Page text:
She Founded North America's Largest Elephant Sanctuary

Her love for one elephant launched Carol Buckley on a mission to save others.

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Carol with her longtime friend Tarra

One morning when she was 19, Carol Buckley heard her dog barking frenziedly. She looked out the window of her Southern California home and couldn’t believe her eyes. A man was taking a baby elephant for a walk. “I ran outside and introduced myself,” Carol says. “The man had just bought the elephant as a mascot for his tire dealership. ‘Come and see her anytime,’ he told me. By the time they’d finished their walk, I was at the store waiting for them.”

Carol was always bringing home injured rabbits and birds, so naturally she showed up every day to take care of the little elephant. She taught her some simple tricks, like curtsying and playing the xylophone with her trunk.

“I fell in love,” Carol remembers. “She was so smart, so responsive. Being with her was almost like being with a close friend.”

Elephants form extraordinarily deep, lifelong relationships. In the wild, they protect their wounded or sick, nurture their young, and grieve when one of their own dies. A tire dealership was hardly an appropriate place for such a sensitive creature, Carol decided.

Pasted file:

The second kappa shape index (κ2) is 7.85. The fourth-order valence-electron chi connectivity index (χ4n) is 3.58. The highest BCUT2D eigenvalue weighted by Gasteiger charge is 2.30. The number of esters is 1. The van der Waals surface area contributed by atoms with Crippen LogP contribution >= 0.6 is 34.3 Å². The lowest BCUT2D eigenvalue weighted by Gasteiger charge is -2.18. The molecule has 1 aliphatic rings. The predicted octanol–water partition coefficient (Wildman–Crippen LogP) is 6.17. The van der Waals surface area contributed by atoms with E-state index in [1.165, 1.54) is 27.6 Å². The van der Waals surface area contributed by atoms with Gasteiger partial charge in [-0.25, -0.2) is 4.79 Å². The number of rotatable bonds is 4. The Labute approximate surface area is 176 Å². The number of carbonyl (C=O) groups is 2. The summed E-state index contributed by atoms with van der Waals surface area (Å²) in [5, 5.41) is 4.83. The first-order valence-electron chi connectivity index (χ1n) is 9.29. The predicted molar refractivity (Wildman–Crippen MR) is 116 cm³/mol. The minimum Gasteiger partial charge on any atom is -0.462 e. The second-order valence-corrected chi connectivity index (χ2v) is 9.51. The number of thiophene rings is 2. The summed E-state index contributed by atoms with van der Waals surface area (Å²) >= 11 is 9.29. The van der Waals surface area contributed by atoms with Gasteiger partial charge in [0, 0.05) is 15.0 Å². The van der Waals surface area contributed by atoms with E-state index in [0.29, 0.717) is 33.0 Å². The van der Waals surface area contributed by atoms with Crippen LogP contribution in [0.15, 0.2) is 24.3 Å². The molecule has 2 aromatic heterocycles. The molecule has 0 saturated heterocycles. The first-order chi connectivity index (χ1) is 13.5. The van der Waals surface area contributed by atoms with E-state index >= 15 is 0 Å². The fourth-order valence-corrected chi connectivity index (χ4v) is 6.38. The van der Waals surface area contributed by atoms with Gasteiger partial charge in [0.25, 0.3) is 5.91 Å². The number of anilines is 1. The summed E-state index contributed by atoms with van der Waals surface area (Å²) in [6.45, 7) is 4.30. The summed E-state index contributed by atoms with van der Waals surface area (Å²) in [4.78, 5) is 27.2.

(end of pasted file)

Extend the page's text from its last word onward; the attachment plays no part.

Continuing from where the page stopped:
Her dad helped her get a loan to buy the elephant. But it was up to her to find a way to support herself and an animal—now christened Tarra—with one of the largest brains on the planet and a diet of more than 150 pounds of food a day. Carol had taught Tarra a complete routine of tricks. She was out of school and looking for a path in life. So Carol and Tarra took their act on the road, working in circuses around the country.

“It was a huge adventure,” recalls Carol. “Tarra loved performing. She couldn’t wait to get into the spotlight. Definitely she was born to be a star.”

Carol varied Tarra’s routines to keep them challenging, and during off hours she’d find an empty field or riverbank where they could play. Something troubled her though. Most owners and trainers weren’t nearly so considerate of their animals. Cramped trailers and cages, the same old routines, even cruelty. Being a captive elephant was no fun.

And not just for other elephants. Carol noticed that Tarra wasn’t enjoying performing the way she once did. So Carol came up with a radical stunt. “People imagine elephants’ legs being big, clumsy columns,” she says. “Not true. Tarra has incredibly flexible feet and toes. I decided she would become the world’s first roller-skating elephant.”

She enlisted the help of a welder and a bootmaker—who refused until Carol had him meet Tarra. Tarra took to skating like she’d been born on wheels. Circuses and promoters ate it up.

Carol liked to hold question and answer sessions with the public, especially children. One day when Tarra was seven years old, a woman stood up and said, “How can you feel good about what you’re making this animal do?”

Carol was taken aback. I love Tarra, she thought. I’d do anything in the world for her. All the same, the woman’s words wouldn’t leave her alone.